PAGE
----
An ostracon (Greek: ostrakon, plural ? ostraka) is a piece of pottery, usually broken off from a vase or other earthenware vessel. In an archaeological or epigraphical context, ostraca refer to sherds or even small pieces of stone that have writing scratched into them. Usually these are considered to have been broken off before the writing was added; ancient people used the cheap, plentiful and durable broken pieces of pottery around them as convenient places to place writing for a wide variety of purposes, mostly very short inscriptions, but in some cases very long.
In Classical Athens, when the decision at hand was to banish or exile a certain member of society, citizen peers would cast their vote by writing the name of the person on the shard of pottery; the vote was counted and, if unfavorable, the person was exiled for a period of ten years from the city, thus giving rise to the term ostracism.
Anything with a smooth surface could be used as a writing surface. Generally discarded material, ostraca were cheap, readily available and therefore frequently used for writings of an ephemeral nature such as messages, prescriptions, receipts, students' exercises and notes. Pottery sherds, limestone flakes, and thin fragments of other stone types were used, but limestone sherds, being flaky and of a lighter colour, were most common. Ostraca were typically small, covered with just a few words or a small picture drawn in ink; but the tomb of the craftsman Sennedjem at Deir el Medina contained an enormous ostracon inscribed with the Story of Sinuhe.
The importance of ostraca for Egyptology is immense. The combination of their physical nature and the Egyptian climate have preserved texts, from the medical to the mundane, which in other cultures were lost. These can often serve as better witnesses of everyday life than literary treatises preserved in libraries.
The many ostraca found at Deir el-Medina provide a deeply compelling view into the medical workings of the New Kingdom. These ostraca have shown that, like other Egyptian communities, the workmen and inhabitants of Deir el-Medina received care through a combination of medical treatment, prayer, and magic. Nevertheless, the records at Deir el-Medina indicate some level of division, as records from the village note both a "physician" who saw patients and prescribed treatments, and a "scorpion charmer" who specialized in magical cures for scorpion stings.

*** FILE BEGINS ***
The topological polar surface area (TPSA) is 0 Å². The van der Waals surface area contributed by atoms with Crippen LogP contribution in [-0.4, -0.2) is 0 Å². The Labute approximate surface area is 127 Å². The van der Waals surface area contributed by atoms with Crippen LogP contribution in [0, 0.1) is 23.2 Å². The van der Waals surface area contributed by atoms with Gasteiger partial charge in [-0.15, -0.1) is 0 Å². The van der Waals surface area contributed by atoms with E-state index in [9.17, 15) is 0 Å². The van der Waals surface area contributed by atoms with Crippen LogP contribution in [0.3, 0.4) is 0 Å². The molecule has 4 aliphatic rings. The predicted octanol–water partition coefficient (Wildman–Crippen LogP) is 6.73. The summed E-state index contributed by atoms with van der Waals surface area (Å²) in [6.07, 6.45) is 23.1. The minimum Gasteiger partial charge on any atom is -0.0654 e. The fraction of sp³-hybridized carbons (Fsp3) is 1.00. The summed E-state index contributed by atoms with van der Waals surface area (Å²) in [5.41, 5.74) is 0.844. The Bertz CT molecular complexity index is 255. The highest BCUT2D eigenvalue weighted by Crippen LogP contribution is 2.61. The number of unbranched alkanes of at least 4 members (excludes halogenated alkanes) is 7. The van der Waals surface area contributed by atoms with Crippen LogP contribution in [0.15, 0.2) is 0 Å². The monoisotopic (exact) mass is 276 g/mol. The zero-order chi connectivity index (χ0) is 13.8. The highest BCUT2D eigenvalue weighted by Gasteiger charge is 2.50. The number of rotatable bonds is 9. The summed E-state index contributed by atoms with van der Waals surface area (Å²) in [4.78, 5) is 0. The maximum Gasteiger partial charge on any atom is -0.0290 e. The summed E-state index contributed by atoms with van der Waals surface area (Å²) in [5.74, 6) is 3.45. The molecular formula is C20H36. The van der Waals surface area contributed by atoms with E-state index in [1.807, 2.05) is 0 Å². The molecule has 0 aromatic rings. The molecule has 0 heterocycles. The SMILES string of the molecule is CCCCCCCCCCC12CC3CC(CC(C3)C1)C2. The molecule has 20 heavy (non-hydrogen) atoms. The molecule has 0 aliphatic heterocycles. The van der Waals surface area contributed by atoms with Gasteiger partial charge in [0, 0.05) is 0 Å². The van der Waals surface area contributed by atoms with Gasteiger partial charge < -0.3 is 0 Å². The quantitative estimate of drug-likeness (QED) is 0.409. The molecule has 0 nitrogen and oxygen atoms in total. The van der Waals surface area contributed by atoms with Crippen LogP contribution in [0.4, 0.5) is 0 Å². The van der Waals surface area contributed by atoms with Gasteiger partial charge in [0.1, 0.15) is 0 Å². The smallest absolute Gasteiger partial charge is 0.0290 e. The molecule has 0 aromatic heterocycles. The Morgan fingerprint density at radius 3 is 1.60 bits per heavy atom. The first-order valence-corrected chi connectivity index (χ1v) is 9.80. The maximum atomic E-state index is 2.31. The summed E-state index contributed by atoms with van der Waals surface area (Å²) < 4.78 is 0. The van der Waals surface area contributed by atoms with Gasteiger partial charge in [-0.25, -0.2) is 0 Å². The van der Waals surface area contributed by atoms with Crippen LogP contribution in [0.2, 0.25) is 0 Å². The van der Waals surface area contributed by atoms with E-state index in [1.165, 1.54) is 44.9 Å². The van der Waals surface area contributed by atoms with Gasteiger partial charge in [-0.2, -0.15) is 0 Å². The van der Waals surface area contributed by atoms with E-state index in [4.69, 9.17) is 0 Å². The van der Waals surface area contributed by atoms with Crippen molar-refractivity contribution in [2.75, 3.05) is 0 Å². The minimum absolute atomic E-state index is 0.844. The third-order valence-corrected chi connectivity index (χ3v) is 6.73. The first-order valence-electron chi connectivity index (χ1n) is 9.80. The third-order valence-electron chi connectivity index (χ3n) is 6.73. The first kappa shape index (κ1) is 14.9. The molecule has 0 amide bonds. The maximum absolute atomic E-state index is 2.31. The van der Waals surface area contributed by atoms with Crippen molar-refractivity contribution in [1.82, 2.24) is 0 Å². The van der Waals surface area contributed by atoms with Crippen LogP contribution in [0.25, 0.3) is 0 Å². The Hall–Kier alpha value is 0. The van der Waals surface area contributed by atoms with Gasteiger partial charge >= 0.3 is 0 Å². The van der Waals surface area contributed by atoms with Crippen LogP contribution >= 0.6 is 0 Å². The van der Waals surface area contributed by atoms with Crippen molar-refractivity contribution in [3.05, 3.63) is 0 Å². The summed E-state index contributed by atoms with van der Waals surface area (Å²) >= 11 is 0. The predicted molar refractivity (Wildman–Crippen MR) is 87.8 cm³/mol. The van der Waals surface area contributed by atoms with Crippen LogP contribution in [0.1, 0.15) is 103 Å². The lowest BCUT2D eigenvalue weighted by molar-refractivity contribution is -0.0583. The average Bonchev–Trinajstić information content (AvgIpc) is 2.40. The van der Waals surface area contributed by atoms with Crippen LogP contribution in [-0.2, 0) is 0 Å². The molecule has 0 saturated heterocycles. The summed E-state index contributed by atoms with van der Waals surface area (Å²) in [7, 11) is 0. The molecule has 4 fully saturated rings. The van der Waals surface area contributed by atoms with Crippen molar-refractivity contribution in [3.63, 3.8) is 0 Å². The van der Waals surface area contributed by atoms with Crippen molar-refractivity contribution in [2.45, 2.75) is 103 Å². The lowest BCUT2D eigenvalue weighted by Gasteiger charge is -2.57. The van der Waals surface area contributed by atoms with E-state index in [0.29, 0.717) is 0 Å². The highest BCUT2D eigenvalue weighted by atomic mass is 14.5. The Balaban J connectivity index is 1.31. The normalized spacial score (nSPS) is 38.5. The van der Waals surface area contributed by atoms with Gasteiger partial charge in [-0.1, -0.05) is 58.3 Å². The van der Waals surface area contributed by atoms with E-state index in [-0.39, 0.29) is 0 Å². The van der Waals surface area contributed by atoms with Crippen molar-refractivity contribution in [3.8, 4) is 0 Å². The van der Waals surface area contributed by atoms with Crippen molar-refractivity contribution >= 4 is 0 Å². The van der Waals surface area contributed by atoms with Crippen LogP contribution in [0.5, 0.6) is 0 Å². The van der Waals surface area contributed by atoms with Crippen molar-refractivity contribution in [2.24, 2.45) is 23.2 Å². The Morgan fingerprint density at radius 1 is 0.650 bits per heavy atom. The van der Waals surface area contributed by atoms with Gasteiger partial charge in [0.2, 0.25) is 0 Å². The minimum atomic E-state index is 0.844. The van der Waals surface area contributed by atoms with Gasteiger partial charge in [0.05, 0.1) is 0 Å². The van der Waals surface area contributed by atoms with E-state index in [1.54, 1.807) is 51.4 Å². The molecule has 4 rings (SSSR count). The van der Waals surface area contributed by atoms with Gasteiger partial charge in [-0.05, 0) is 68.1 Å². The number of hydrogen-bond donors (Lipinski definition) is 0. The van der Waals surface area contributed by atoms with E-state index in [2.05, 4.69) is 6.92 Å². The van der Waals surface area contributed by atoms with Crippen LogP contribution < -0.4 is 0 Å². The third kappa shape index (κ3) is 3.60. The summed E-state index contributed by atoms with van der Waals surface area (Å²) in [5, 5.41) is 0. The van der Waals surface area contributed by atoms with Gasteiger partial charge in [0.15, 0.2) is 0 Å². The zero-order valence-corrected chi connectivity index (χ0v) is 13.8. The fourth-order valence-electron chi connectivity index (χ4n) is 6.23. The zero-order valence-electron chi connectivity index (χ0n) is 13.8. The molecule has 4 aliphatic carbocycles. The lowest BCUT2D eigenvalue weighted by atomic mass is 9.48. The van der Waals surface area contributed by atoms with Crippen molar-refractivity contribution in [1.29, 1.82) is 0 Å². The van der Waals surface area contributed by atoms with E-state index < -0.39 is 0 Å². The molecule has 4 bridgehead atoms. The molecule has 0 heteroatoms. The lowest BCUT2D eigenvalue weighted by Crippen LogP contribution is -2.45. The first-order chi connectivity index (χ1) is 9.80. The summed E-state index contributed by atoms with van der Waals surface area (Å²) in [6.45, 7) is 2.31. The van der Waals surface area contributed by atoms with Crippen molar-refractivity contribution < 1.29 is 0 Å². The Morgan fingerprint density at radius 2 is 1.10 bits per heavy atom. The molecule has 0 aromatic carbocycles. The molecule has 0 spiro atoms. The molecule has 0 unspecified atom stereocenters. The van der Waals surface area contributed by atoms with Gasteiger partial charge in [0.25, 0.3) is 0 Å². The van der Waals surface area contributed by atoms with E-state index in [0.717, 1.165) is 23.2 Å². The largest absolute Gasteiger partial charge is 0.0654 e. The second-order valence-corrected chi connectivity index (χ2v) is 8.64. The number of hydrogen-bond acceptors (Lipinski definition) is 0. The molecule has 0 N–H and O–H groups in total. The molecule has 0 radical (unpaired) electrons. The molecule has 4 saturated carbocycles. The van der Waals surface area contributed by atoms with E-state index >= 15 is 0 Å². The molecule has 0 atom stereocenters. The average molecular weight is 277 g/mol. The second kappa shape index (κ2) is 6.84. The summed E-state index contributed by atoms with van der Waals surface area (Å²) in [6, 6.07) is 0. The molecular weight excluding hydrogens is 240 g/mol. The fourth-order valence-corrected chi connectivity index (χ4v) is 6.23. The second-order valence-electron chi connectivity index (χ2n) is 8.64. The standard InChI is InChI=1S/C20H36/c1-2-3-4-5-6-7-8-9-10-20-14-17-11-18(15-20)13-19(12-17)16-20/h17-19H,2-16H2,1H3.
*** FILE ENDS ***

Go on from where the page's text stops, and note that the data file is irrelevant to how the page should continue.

The ostraca from Deir el-Medina also differed in their circulation. Magical spells and remedies were widely distributed among the workmen; there are even several cases of spells being sent from one worker to another, with no "trained" intermediary.[broken footnote] Written medical texts appear to have been much rarer, with only a handful of ostraca containing prescriptions, indicating that the trained physician mixed the more complicated remedies himself. There are also several documents that show the writer sending for medical ingredients, but it is unknown whether these were sent according to a physician's prescription, or to fulfill a home remedy.
From 1964 to 1971, Bryan Emery excavated at Saqqara in search of Imhotep's tomb; instead, the extensive catacombs of animal mummies were uncovered. Apparently it was a pilgrimage site, with as many as 1½ million ibis birds interred (as well as cats, dogs, rams, and lions). This 2nd-century BC site contained extensive pottery debris from the site offerings of the pilgrims.
Emery's excavations uncovered the "Dream Ostraca", created by a scribe named Hor of Sebennytos. A devotee of the god Thoth, he lived adjacent to Thoth's sanctuary at the entrance to the North Catacomb and worked as a "proto-therapist", advising and comforting clients. He transferred his divinely-inspired dreams onto ostraca. The Dream Ostraca are 65 Demotic texts written on pottery and limestone.
Famous ostraca for Biblical archaeology have been found at:
Additionally, the lots drawn at Masada are believed to have been ostraca, and some potsherds resembling the lots have been found.
In October 2008, Israeli archaeologist, Yosef Garfinkel of the Hebrew University of Jerusalem, discovered what he says to be the earliest known Hebrew text. This text was written on an ostracon sherd; Garfinkel believes this sherd dates to the time of King David from the Old Testament, about 3,000 years ago. Carbon dating of the ostracon and analysis of the pottery have dated the inscription to be about 1,000 years older than the Dead Sea Scrolls. The inscription has yet to be deciphered, however, some words, such as king, slave and judge have been translated. The sherd was found about 20 miles southwest of Jerusalem at the Elah Fortress in Khirbet Qeiyafa, the earliest known fortified city of the biblical period of Israel.